Witness sought in fatal hit
By Barbara Gartman
Monitor Staff Writer
KEMP–In the early hours Friday morning, the Kaufman County Sheriff’s
Department received a call concerning a body in the emergency lane of
East bound U.S. Highway 175, near Kemp.
Emergency personnel arrived on the scene approximately one mile west of
The Store and found the body of a deceased woman lying on the left
shoulder of the road.
She was later identified as 57-year-old Connie Shaw of Kemp.
Shaw was employed as a clerk at Harvey’s Exxon, located at U.S. 175 and
State Highway 274 in Kemp, and is well-known in the community.
She was transported to the Dallas Medical Examiner’s Office.
The Texas Highway Patrol was contacted to help investigate the case,
Kemp Police Chief Richard Clemmo said.
The case is being treated as a fatal hit and run.
Kemp Police are seeking help in locating a possible suspect or suspects.
Shaw’s car, a small white four-door compact, was found on the westbound
side of U.S. 175, in the area of The Store, Clemmo said.
“She had been having car trouble for a couple of weeks,” he said.
Shaw may have tried to walk home, if that was the case, he added.
“The suspect vehicle possibly has damage on the driver’s side,
consistent with striking a person at a high rate of speed,” Clemmo
Information should be forwarded to the Kemp Police Department at (903)
Food pantries plead for more
HC United Way sets goal of $167,000
By Pearl Cantrell
Monitor Staff Writer
ATHENS–Five different food banks told Henderson County United Way board
members their numbers are up sharply over last year and more help is
The Mabank Area Good Samaritans reported servicing 759 families this
year, spending $16,000 on food.
The organization considers itself an emergency food pantry, distributing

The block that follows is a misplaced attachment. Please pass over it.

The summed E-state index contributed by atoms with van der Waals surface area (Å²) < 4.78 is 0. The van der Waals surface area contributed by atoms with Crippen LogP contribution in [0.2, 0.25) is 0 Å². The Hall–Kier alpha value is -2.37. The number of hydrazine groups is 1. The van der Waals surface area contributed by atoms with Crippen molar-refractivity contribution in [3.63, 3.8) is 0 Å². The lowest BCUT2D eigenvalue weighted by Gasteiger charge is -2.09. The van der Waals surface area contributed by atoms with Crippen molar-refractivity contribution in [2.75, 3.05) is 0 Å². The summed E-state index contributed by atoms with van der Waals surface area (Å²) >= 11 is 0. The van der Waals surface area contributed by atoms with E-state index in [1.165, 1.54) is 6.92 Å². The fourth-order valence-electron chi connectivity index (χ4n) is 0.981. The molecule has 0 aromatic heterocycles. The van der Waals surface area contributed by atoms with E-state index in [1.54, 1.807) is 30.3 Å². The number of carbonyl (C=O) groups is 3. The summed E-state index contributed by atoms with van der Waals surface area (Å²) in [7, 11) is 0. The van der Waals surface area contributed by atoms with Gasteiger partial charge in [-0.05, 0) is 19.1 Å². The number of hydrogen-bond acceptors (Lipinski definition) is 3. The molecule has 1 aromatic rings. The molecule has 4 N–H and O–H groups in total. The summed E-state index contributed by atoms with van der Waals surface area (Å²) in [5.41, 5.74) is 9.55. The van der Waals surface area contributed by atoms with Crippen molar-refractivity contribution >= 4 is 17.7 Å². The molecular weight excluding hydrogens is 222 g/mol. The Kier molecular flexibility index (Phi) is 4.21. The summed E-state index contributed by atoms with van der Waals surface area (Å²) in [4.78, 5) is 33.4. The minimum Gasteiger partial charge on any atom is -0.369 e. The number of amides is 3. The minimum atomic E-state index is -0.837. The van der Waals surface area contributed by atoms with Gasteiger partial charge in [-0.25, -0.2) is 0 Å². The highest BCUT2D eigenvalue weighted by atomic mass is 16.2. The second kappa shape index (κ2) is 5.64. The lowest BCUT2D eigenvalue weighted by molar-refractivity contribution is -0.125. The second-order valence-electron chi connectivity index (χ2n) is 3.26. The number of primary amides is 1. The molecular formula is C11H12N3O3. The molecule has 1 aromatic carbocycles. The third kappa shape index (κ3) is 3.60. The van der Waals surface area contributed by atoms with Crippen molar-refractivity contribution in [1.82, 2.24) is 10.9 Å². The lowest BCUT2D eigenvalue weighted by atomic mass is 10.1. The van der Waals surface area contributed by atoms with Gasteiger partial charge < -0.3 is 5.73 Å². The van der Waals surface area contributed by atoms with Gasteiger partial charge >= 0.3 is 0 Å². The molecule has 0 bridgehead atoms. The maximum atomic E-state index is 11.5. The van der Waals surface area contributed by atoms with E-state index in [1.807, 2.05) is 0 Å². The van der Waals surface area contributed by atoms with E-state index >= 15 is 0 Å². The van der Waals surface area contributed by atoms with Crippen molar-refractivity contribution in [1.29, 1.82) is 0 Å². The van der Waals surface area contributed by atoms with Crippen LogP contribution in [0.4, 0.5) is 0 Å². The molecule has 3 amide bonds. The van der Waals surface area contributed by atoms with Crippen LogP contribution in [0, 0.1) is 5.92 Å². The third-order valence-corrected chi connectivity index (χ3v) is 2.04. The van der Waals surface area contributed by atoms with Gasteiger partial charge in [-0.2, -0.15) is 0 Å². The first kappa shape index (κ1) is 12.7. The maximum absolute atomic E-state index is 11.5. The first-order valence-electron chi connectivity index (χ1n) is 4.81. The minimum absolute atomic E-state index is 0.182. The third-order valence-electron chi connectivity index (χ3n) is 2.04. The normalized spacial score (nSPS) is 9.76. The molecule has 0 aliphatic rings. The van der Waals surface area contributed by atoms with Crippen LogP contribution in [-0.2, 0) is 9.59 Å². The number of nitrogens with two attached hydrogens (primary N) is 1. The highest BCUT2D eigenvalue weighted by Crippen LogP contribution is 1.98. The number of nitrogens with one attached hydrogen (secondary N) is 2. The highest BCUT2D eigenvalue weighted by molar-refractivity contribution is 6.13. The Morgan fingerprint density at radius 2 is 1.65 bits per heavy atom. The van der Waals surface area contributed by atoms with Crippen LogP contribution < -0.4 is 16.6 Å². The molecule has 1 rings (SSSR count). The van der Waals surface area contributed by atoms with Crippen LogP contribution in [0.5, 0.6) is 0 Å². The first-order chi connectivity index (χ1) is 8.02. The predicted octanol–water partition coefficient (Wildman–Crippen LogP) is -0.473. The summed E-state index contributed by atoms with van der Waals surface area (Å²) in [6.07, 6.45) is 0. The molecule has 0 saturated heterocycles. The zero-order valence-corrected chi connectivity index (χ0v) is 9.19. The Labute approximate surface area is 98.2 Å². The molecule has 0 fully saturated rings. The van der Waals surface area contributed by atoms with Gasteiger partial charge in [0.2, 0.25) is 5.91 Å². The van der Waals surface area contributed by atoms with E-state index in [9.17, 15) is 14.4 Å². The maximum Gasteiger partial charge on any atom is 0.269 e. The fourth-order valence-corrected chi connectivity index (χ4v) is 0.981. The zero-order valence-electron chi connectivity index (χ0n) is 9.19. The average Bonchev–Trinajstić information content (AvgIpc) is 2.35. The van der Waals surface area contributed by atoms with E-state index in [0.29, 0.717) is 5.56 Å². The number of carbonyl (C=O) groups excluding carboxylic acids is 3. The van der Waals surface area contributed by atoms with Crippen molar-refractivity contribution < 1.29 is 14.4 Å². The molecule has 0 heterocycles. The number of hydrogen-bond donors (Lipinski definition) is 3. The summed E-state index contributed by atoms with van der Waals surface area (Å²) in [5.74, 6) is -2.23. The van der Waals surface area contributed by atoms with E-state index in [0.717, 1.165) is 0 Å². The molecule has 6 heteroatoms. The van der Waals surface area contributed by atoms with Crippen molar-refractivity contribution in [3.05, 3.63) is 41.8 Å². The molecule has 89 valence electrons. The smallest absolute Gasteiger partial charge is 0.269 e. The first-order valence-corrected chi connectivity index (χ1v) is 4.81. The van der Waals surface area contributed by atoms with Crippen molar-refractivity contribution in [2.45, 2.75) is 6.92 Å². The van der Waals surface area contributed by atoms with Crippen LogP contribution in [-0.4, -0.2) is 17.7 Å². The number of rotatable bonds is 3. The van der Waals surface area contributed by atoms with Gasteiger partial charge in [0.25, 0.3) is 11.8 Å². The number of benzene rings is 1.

three days worth of food once a month to those on file, J. Ethridge
An October food drive usually provides for the pantry through the end of
the year, he added.
Difficult choices have had to be made by the Samaritans, a nine-church
organization, such as eggs or peanut butter?
The Samaritans chose eggs. “If we had more funding, we’d get both,” he
However, food pantry clients are asking tougher questions, such as:
“medicine or food?”
Presiding United Way board officer Kim Hodges/First State Bank said the
rise in gas prices and electricity has also affected food prices.
“We are finding people in need all across the board, it’s not just the
elderly,” she said.
Hodges said the board was planning on presenting checks to several food
pantries within a few days to help them meet the increased demand for
The annual United Way fund drive is about to begin with a goal of
raising $167,000 set to fund many worthwhile agencies in the county.
Gene McIntyre, a retired hospital administrator, has been overseeing a
food pantry at the Eastern Hills Church of Christ in Athens for nearly
He said the pantry uses a donated semi-truck to pick up 8,000 to 10,000
pounds of food a week.
“Last year, we averaged serving 127 families a week. This year, the
average is up to 150,” he said.
“That equals 521 people. Yesterday, we served those people all in three
hours,” he said. “That’s busy.”
The church pantry is funded by its members and several generous
Sue Ann Kosydar of the Pantry of Cedar Creek Lake, housed at the Cedar
Creek Lake United Methodist Church in Tool and operated by five
churches, is 20 years old and this is the first time it has seen such a
large increase in the numbers of people coming, she said.
Last year, the pantry served 1,697 people. This year, the pantry
surpassed that number by the end of July, she said.
The Care and Share Pantry, housed in the First Baptist Church of Gun
Barrel City and operated by five churches, serves its client families
once a month with 75 to 100 pounds of food, including frozen meats and
meals, condiments and nonfood items such as toilet paper (when
available) and cleaning products, Kenneth Cole said.
Like the Eastern Hills Church, it typically buys its food from the East
Texas Food Bank in Tyler. Unfortunately, it is spending more than it is
taking in donations, that average nearly $300 monthly. It also accepts
an annual check from the Henderson County Triad and conducts year-round